COVID-19 Incubation Periods Becomes Shorter With Each New Variant
The time between exposure to COVID-19 and becoming ill/testing positive appears to have become shorter and shorter since the pandemic began, according to new research from China. The time period from Alpha to Omicron has shrunk from 5 days to 3.42, researchers report. Here are more details.
PEKING, CHINA – Incubation periods of COVID-19 appear to have shortened with the appearance of new variants.
A Chinese study of different SARS-CoV-2 strains determined that the pooled incubation period was 6.57 days. The systematic review and meta-analysis of 141 articles found, however, that the incubation periods of COVID-19 caused by the Alpha, Beta, Delta, and Omicron variants were 5.00, 4.50, 4.41, and 3.42 days, respectively.
“These results suggest that with the evolution of mutant strains, the incubation period of COVID-19 decreased gradually from Alpha variant to Omicron variant,” the Peking University-led researchers write in JAMA Network Open.
The study team used articles from PubMed, EMBASE, and ScienceDirect, searched between Dec. 1, 2019, and Feb. 10, 2022, to reach their conclusions. The focus was on original studies of the incubation period of COVID-19, defined as the time from infection to the onset of signs and symptoms.
Included were 142 studies with 8112 patients. Results indicate that the pooled incubation period was 6.57 days (95% CI, 6.26-6.88) and ranged from 1.80 to 18.87 days.
Researchers point out that the incubation period of COVID-19 caused by the Alpha, Beta, Delta, and Omicron variants was reported in 1 study (with 6,374 patients), 1 study (10 patients), 6 studies (2368 patients) and 5 studies (829 patients), respectively.
Based on those studies, the meta-analysis calculates that the mean incubation period of COVID-19 was:
- 00 days (95% CI, 4.94-5.06 days) for cases caused by the Alpha variant,
- 50 days (95% CI, 1.83-7.17 days) for the Beta variant,
- 41 days (95% CI, 3.76-5.05 days) for the Delta variant, and
- 42 days (95% CI, 2.88-3.96 days) for the Omicron variant.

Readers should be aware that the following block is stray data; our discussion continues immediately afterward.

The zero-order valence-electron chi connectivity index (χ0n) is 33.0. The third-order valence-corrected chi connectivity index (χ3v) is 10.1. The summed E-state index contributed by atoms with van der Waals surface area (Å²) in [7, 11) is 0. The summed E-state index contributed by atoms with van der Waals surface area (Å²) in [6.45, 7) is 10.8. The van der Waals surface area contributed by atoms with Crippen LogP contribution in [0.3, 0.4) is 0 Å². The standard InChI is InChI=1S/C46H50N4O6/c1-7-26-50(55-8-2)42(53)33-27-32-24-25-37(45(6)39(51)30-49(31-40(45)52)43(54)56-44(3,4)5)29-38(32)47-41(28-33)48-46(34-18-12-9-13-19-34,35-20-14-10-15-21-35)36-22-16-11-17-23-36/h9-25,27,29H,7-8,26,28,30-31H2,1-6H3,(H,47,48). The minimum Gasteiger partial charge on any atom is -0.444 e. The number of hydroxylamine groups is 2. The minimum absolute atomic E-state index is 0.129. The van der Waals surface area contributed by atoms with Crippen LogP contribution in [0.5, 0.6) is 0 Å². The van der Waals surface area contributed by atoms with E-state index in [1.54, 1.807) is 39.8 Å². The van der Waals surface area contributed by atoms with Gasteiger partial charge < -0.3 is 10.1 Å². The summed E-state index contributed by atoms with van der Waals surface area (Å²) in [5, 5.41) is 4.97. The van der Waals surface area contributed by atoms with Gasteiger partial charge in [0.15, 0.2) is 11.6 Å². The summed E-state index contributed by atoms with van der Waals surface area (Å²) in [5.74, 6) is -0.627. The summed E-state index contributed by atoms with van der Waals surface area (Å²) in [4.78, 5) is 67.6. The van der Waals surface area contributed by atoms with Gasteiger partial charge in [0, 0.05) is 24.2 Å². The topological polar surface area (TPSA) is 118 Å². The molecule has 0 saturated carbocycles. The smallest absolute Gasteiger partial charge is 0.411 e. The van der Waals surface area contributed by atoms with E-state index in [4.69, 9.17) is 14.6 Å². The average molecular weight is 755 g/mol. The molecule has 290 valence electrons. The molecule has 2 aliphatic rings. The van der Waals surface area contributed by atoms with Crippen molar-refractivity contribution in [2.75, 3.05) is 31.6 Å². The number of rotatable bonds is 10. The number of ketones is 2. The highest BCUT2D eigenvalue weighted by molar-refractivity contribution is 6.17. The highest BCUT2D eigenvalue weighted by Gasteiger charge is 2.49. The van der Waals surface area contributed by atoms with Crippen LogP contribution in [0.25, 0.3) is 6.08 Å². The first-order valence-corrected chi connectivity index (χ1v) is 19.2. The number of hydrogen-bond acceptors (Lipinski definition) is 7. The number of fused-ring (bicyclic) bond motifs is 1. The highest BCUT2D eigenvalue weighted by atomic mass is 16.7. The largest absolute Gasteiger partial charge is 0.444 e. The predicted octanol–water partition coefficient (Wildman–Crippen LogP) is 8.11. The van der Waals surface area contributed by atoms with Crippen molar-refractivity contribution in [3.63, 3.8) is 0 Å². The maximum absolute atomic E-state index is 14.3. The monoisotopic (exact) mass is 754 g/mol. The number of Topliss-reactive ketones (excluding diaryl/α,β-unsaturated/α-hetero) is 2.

Factors other than variants affected the mean incubation period. The authors note that mean incubation was 7.43 days (95% CI, 5.75-9.11 days) among patients older than 60), 8.82 days (95% CI, 8.19-9.45 days) among infected children (ages 18 years or younger), 6.99 days (95% CI, 6.07-7.92 days) among patients with non-severe illness, and 6.69 days (95% CI, 4.53-8.85 days) among patients with severe illness.
“The findings of this study suggest that SARS-CoV-2 has evolved and mutated continuously throughout the COVID-19 pandemic, producing variants with different enhanced transmission and virulence,” the researchers explain. “Identifying the incubation period of different variants is a key factor in determining the isolation period.”
The authors point out that the Incubation period “is one of the most important epidemiological parameters of infectious diseases. Knowledge of the disease’s incubation period is of great significance for case definition, management of emerging threats, estimation of the duration of follow-up for contact tracing and secondary case detection, and the establishment of public health programs aimed at reducing local transmission.”
The study advises that COVID-19 seems to have a longer incubation period than that of other acute respiratory viral infections such as human coronavirus (3.2 days), influenza A (1.43-1.64 days), parainfluenza (2.6 days), respiratory syncytial virus (4.4 days), and rhinovirus (1.4 days), adding that the median incubation period for SARS in 2009 had been estimated as 4.0 days, which was lower than COVID-19. “In this study, the shortest mean incubation reported was 1.8 days and the longest incubation was 18.87 days,” the researchers write. “At present, based on the assumption that the incubation period of COVID-19 is 1 to 14 days, the [World Health Organization] still recommends that COVID-19 close contacts be isolated for 14 days.”